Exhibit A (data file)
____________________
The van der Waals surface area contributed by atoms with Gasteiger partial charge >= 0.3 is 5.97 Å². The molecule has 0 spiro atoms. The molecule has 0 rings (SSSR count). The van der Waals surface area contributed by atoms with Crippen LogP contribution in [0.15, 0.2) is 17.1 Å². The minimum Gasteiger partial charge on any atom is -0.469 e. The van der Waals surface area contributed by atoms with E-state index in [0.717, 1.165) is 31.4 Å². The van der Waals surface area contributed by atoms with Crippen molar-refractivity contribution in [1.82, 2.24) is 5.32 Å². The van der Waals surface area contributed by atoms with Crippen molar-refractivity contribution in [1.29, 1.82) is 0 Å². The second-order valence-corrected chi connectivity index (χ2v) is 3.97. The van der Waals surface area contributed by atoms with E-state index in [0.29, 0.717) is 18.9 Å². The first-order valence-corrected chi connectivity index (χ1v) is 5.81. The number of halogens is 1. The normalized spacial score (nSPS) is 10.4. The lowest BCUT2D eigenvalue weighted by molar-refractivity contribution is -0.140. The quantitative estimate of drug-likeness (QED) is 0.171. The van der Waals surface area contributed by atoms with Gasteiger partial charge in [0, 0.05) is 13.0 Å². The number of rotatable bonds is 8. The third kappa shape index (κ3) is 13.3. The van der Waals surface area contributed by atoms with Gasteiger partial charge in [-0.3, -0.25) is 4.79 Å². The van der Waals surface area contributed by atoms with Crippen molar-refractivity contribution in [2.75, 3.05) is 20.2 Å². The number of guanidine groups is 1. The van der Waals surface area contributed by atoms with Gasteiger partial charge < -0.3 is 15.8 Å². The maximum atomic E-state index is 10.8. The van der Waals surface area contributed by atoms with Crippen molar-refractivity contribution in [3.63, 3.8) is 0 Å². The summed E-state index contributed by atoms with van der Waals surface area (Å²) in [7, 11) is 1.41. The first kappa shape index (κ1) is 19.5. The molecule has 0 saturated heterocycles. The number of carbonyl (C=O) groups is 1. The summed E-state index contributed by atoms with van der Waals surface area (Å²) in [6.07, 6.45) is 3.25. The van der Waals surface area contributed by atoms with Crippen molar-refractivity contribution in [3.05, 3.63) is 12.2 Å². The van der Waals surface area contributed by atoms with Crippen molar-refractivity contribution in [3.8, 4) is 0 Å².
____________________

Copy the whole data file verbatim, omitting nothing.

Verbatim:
The van der Waals surface area contributed by atoms with Gasteiger partial charge >= 0.3 is 5.97 Å². The molecule has 0 spiro atoms. The molecule has 0 rings (SSSR count). The van der Waals surface area contributed by atoms with Crippen LogP contribution in [0.15, 0.2) is 17.1 Å². The minimum Gasteiger partial charge on any atom is -0.469 e. The van der Waals surface area contributed by atoms with E-state index in [0.717, 1.165) is 31.4 Å². The van der Waals surface area contributed by atoms with Crippen molar-refractivity contribution in [1.82, 2.24) is 5.32 Å². The van der Waals surface area contributed by atoms with Crippen molar-refractivity contribution in [1.29, 1.82) is 0 Å². The second-order valence-corrected chi connectivity index (χ2v) is 3.97. The van der Waals surface area contributed by atoms with E-state index in [0.29, 0.717) is 18.9 Å². The first-order valence-corrected chi connectivity index (χ1v) is 5.81. The number of halogens is 1. The normalized spacial score (nSPS) is 10.4. The lowest BCUT2D eigenvalue weighted by molar-refractivity contribution is -0.140. The quantitative estimate of drug-likeness (QED) is 0.171. The van der Waals surface area contributed by atoms with Gasteiger partial charge in [0, 0.05) is 13.0 Å². The number of rotatable bonds is 8. The third kappa shape index (κ3) is 13.3. The van der Waals surface area contributed by atoms with Gasteiger partial charge in [-0.3, -0.25) is 4.79 Å². The van der Waals surface area contributed by atoms with Crippen molar-refractivity contribution in [2.75, 3.05) is 20.2 Å². The number of guanidine groups is 1. The van der Waals surface area contributed by atoms with Gasteiger partial charge < -0.3 is 15.8 Å². The maximum atomic E-state index is 10.8. The van der Waals surface area contributed by atoms with Crippen molar-refractivity contribution in [3.63, 3.8) is 0 Å². The summed E-state index contributed by atoms with van der Waals surface area (Å²) in [7, 11) is 1.41. The first kappa shape index (κ1) is 19.5. The molecule has 0 saturated heterocycles. The number of carbonyl (C=O) groups is 1. The summed E-state index contributed by atoms with van der Waals surface area (Å²) in [6.07, 6.45) is 3.25. The van der Waals surface area contributed by atoms with Crippen molar-refractivity contribution in [3.05, 3.63) is 12.2 Å². The van der Waals surface area contributed by atoms with Crippen molar-refractivity contribution in [3.8, 4) is 0 Å².